Especially in the early months of the Spanish Civil War that began in 1936, scores of Catholics were executed simply because of their profession of Catholicism. Pope John Paul II had already declared a group of these “blessed”; on October 10, 1993 he beatified eleven more: two bishops, one priest, seven Christian Brothers, and one teacher, a laywoman.
Late in July 1936, agents of the anticlerical Revolutionary Committee in the Province of Granada arrested and imprisoned the bishop of Almeria, Diego Ventaja Milan, and the bishop of Guadix, Manuel Medina Olmos, (both known for pastoral zeal); also seven Christian Brothers who staffed St. Joseph College in Almeria: Aurelio Maria, Jose Cecilio, Edmigio Amalio, Valerio Bernard, Teodomiro Joaquin, and Evencio Ricardo. The charge against all was that they were “suspected” of not supporting the revolution, particularly because they were priests and religious. They were kept in detention for a month or more. On the night of 30/31 August, 1936, the two bishops were taken out for execution with 15 other prisoners. Bishop Medina asked permission to speak before the riflemen took aim. He said, “We have done nothing to deserve death, but I forgive you so that the Lord will also forgive you. May our blood be the last shed in Almeria.”
During their own imprisonment, the seven Brothers showed similar sentiments. Br. Aurelio Maria bespoke their views a few years before when he declared, “What happiness for us if we could shed our blood for the lofty ideal of Christian education. Let us double our fervor and thus become worthy of such an honor.” They were executed in groups between August 30 and September 13.
The two other newly beatified Spanish martyrs were Father Pedro Poveda Castroverde, founder of the Teresian Association, a Catholic Action group for teachers; and a member of that lay Association, Victoria Diez y Bustos de Molina.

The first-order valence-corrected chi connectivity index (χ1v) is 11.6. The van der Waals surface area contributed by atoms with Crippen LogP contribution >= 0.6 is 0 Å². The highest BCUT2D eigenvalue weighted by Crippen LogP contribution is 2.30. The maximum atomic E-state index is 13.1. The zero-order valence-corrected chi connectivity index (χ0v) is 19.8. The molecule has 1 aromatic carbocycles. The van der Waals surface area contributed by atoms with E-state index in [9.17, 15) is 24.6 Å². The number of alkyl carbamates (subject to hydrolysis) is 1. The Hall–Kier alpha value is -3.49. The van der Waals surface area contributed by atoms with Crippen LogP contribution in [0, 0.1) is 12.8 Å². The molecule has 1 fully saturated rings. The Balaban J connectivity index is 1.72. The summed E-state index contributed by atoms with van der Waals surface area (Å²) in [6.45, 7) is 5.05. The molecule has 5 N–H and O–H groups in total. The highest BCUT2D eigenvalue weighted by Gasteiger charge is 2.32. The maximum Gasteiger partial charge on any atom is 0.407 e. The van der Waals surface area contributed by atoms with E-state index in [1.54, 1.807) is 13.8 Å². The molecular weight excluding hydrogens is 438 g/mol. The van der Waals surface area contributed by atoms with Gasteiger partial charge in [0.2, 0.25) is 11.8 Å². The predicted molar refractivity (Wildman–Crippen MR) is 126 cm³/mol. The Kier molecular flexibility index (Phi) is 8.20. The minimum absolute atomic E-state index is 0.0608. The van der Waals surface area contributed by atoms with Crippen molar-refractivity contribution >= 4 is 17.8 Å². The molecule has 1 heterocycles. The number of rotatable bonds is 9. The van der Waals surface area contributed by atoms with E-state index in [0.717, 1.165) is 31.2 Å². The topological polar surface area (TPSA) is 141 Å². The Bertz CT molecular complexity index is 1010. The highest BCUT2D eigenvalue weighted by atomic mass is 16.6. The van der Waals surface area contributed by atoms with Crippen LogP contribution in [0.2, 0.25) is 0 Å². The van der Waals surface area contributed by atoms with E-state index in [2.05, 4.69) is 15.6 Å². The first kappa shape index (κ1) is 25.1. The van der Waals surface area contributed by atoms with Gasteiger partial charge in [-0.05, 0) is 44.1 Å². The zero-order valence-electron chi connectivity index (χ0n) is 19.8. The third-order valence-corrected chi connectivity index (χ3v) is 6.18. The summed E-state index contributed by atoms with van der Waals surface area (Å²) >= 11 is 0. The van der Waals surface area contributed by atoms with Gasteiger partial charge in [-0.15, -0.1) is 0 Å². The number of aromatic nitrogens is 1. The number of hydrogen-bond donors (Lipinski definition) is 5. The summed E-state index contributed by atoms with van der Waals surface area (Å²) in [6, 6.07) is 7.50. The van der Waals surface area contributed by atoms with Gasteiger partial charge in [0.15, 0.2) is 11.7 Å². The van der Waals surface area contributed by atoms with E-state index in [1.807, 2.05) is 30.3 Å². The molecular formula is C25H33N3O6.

Canon Poveda (born 1874) was one of the most influential priests in Spain. After his ordination he worked among the “cave-dwellers” of Guadix, founding a school for their children and workshops in which adults could learn a trade and meanwhile be instructed in their faith. Then he went to Madrid, where he opened St. Teresa of Avila Academy. His concern for Christian education, about which he prayed and wrote much, led him to establish the Teresian Association, intended to give spiritual and pastoral formation to teachers. In 1914 he opened, in Madrid, Spain’s first university residence for women. In 1921 he was appointed chaplain of the Royal Palace, Madrid, and in 1922 a member of the Central Board against illiteracy. Most of his time, however, was devoted to the Teresian Association, which was approved by the Holy See in 1924 and then spread to Chile and Italy. Always devoted to simplicity of lifestyle and constant study, Canon Poveda often wished he might sacrifice his own life for the faith. His desire was fulfilled when he was executed on July 28, 1936.
Victoria Diez, born in Seville in 1903, was motivated by her deep Christian devotion to commit herself to God and His children through teaching. In the Teresian Association she found an ideal means of combining her spiritual and professional life. Most of her teaching career she spent at Hornachuelos, some 50 miles from Seville. Fired by her devotion to the Blessed Sacrament, she devoted her whole strength to education, Catholic Action, and works of charity, to the admiration of all who knew her.
On August 11, 1936, Victoria and other Catholics were arrested and jailed. She spent the night calmly and in prayer. On August 12, she and 17 others were killed in the abandoned mine shaft of Rincon. Witnesses testify that she encouraged the rest with the words, “Come on, our reward is waiting for us!” Her last words were, “Long live Christ the King!”
Why does the Church beatify and canonize martyrs? To remind us that in an ever-selfish world there are always some – indeed, many – whose commitment to God remains firm. They are the human race’s true jewels.
–Father Robert F. McNamara